Title page for ETD etd-06162005-142747

Type of Document Master's Thesis
Author Piattoly, Tavis Joseph
URN etd-06162005-142747
Title L-Glutamine Supplementation: Effects on Recovery from Exercise
Degree Master of Science (M.S.)
Department Kinesiology
Advisory Committee
Advisor Name Title
Michael Welsch Committee Chair
Arnold Nelson Committee Member
Robert Wood Committee Member
  • supplemenation
  • exercise
  • glutamine
Date of Defense 2005-05-17
Availability unrestricted
Clinical evidence supports the use for exogenous glutamine in the maintenance of muscle

mass and immune system function in critically ill patients. Relatively little research has

examined the benefits of glutamine for athletes engaged in heavy exercise

training, despite a possible link between overtraining and glutamine. PURPOSE: To

examine the influence of Glutamine on time to exhaustion and power after a

prolonged bout of exercise. METHODS: Twelve men (Age: 19 to 30y) involved in cycle

training were asked to participate in the study. All participants performed a

Symptom-Limited Graded Exercise Test (SL-GXT) using the Astrand Cycle protocol. On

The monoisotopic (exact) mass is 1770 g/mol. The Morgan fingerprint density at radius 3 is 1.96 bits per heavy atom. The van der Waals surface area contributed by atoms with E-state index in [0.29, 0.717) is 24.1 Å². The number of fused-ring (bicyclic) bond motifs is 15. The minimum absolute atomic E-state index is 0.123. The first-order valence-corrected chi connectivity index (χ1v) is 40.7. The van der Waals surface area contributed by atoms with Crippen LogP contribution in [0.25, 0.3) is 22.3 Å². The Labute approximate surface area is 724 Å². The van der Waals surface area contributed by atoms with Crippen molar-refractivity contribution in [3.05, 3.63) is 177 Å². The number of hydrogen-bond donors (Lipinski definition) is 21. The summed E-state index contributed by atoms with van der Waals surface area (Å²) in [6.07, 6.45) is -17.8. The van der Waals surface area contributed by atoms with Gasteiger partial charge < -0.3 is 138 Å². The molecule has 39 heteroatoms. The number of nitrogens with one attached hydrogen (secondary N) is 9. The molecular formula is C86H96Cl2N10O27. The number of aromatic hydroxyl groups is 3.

a subsequent visit participants performed two Wingate tests on a cycle ergometer to

assess Peak Power, Mean Power, and Fatigue Index. The tests were separated by an

exhaustive bout of exercise at 70% of VO2R. Twenty-four hours later another Wingate

test was performed. Immediately after performing the last Wingate test, subjects were

randomized to: 1. Glutamine plus carbohydrate drink (0.3 grams/kg of body weight/ for 6

days) or 2) Placebo (Carbohydrate drink). After 6 days the Wingate and exhaustive bout

of exercise were repeated in each individual. RESULTS: There were no group

differences in VO2peak (Glu: 44.53+8.75; Pla: 43.83+5.26 ml/kg/min), PP (Glu:

717.71+118.90; Pla: 593.66+117.08), TR (Glu: 38.50+2.26; Pla: 35.50+5.65) and time to

exhaustion (Glu: 46.33+10.80; Pla: 41.90+3.82 ml/kg/min) before supplementation. Both

groups showed a significant drop in PP (-27%, p=0.001), and TR (-22%, p=0.001) after

the exhaustive exercise bout. Incomplete recovery was noted at 24h PP (-17%, p=0.03 vs.

baseline), and TR (-13%, p=0.09 vs baseline). Following supplementation TE improved

by 3.16+0.75min in the Glu group compared to no change in the Pla (p=0.001). Lastly,

the Glu group had similar PP prior to each exhaustive bout of exercise, the PP in the Pla

group was still significantly lower after 6 days. CONCLUSION: Participants in the Glu

group increased time to exhaustion following 6 days of supplementation, and appeared to

recover from exhaustive exercise earlier than the Pla group.

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